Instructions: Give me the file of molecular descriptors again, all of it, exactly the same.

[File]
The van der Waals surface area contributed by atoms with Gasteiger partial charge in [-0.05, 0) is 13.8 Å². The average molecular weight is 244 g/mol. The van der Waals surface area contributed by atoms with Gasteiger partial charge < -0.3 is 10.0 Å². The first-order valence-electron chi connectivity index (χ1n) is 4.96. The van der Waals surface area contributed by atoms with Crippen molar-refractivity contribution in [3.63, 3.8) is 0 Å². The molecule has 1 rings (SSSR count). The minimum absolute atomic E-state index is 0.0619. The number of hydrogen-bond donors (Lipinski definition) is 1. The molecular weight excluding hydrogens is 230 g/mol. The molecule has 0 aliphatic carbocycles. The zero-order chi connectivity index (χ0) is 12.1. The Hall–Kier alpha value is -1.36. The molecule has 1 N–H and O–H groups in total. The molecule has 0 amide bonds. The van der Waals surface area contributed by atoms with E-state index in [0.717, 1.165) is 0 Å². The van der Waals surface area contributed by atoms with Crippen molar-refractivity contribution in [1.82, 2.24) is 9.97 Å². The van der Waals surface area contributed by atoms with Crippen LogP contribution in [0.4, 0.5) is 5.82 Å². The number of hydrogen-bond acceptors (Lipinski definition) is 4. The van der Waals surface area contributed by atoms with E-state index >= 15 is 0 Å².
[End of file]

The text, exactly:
The van der Waals surface area contributed by atoms with Gasteiger partial charge in [-0.05, 0) is 13.8 Å². The average molecular weight is 244 g/mol. The van der Waals surface area contributed by atoms with Gasteiger partial charge < -0.3 is 10.0 Å². The first-order valence-electron chi connectivity index (χ1n) is 4.96. The van der Waals surface area contributed by atoms with Crippen molar-refractivity contribution in [3.63, 3.8) is 0 Å². The molecule has 1 rings (SSSR count). The minimum absolute atomic E-state index is 0.0619. The number of hydrogen-bond donors (Lipinski definition) is 1. The molecular weight excluding hydrogens is 230 g/mol. The molecule has 0 aliphatic carbocycles. The zero-order chi connectivity index (χ0) is 12.1. The Hall–Kier alpha value is -1.36. The molecule has 1 N–H and O–H groups in total. The molecule has 0 amide bonds. The van der Waals surface area contributed by atoms with E-state index in [0.717, 1.165) is 0 Å². The van der Waals surface area contributed by atoms with Crippen molar-refractivity contribution in [1.82, 2.24) is 9.97 Å². The van der Waals surface area contributed by atoms with Crippen LogP contribution in [0.4, 0.5) is 5.82 Å². The number of hydrogen-bond acceptors (Lipinski definition) is 4. The van der Waals surface area contributed by atoms with E-state index >= 15 is 0 Å².